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Research in Medical & Engineering Sciences

5-Methylcytosine DNA Methylation Patterns among Gut Predominate Commensal Escherichia coli and Lactobacilli from the Balbas and Mazekh Domestic Sheep Breeds

Pepoyan AZ1,2*, Balayan MA1,2, Bezhanyan T2, Badalyan M1,2, Tsaturyan V2, Melnikov V3, Kamiya S4, Netrebov5 and Chikindas M6

1Armenian National Agrarian University, Armenia

2International Association for Human and Animals Health Improvement, Armenia

3Central Research Institute of Epidemiology, Russia;

4Kyorin University School of Medicine, Japan

5School of Environmental and Biological Sciences, Rutgers State University, USA

6Center for Digestive Health, NJ Institute for Food, Nutrition and Health, USA

*Corresponding author: Astghik Pepoyan, Food Safety and Biotechnology department, Armenian National Agrarian University, 74 Teryan, Yerevan 0009, Armenia

Submission: August 24, 2017; Published: eptember 08, 2017

DOI: 10.31031/RMES.2017.01.000513

ISSN : 2576-8816
Volume1 Issue3

Abstract

The aim of current investigation was to compare the 5-methylcytosine level in genomic DNA of commensal Escherichia coli and lactobacilli from the widely bred in Armenia sheep breeds-Mazekh and Balbas. The results revealed statistically confirmed differences in5-methylcytosine methylation patterns of these bacteria in the bacterial isolates from Mazekh and Balbas sheep. The percentage of 5-methylcytosine of the genomic DNA was statistically higher for isolates from the Mazekh sheep in comparison with those of Balbas sheep (34.5±7.57 vs. 5.05±2.4, P <0.05). The Scatter Plot of relationship between cell surface hydrophobicity and genomic DNA’s 5-methylcytosine levels shows a moderately strong negative relationship between these characteristics of sheep gut isolates (Pearson R is -0.75). These results may be important for veterinary medicine and breeding programs.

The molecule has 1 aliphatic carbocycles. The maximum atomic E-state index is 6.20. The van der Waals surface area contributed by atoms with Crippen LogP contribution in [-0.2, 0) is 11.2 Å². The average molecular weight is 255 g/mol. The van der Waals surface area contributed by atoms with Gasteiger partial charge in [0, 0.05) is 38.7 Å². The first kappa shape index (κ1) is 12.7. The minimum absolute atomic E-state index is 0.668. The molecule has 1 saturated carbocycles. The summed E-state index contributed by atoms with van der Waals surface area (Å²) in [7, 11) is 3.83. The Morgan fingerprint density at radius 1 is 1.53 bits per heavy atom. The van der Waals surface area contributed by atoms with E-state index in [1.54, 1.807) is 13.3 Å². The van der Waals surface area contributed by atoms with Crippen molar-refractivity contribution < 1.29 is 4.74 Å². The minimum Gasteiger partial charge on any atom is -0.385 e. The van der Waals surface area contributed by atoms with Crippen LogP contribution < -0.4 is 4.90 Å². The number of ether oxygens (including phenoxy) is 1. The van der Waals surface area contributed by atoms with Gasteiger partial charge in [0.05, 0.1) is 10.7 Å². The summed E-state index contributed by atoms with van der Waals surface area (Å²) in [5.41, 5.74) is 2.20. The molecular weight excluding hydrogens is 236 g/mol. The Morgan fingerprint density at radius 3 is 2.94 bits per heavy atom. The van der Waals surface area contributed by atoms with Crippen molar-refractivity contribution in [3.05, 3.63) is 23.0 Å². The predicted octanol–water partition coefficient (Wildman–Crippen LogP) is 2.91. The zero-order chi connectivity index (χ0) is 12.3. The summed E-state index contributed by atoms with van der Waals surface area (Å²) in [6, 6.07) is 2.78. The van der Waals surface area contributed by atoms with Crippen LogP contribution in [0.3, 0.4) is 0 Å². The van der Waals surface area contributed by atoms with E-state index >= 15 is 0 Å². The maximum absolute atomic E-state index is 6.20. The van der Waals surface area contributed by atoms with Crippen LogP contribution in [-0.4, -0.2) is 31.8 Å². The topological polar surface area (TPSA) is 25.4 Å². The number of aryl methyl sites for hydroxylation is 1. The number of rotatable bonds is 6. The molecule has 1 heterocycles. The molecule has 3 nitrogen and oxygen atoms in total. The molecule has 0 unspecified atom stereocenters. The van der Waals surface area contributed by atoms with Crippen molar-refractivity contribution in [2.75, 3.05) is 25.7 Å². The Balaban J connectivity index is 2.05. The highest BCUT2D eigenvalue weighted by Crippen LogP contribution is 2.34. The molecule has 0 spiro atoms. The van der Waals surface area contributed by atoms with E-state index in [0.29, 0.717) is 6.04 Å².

Keywords:Commensals; Escherichia coli; Gut; Lactobacilli; Sheep

Introduction

At present, significant changes have occurred in the natural habitat of animals and humans. Ecologically unfavorable territories have appeared where a large number of people live and thousands of farm animals and birds are hold. Maintaining the quality of life in such areas is the most important task of veterinary medicine. Microbial biocenosis, and, especially, the biocenosis of the gastrointestinal tract is an important part in the well-being of animals and humans. It refers to the qualitative and quantitative composition of bacteria specific to each species. It is known that the formation and state of the gutmicrobiotais influenced by the breed characteristics of animals [1-3]. On the other hand it became apparent that the traditional view on bacterial population as clonal is not correct, and that phenotypic heterogeneity is common in bacteria. Divergent bacterial subpopulations are formed during adaptation to different environmental condition, including bacterial colonization of animals gut by commensals and pathogens. Epigenetic mechanisms can often be cause of such heterogeneity.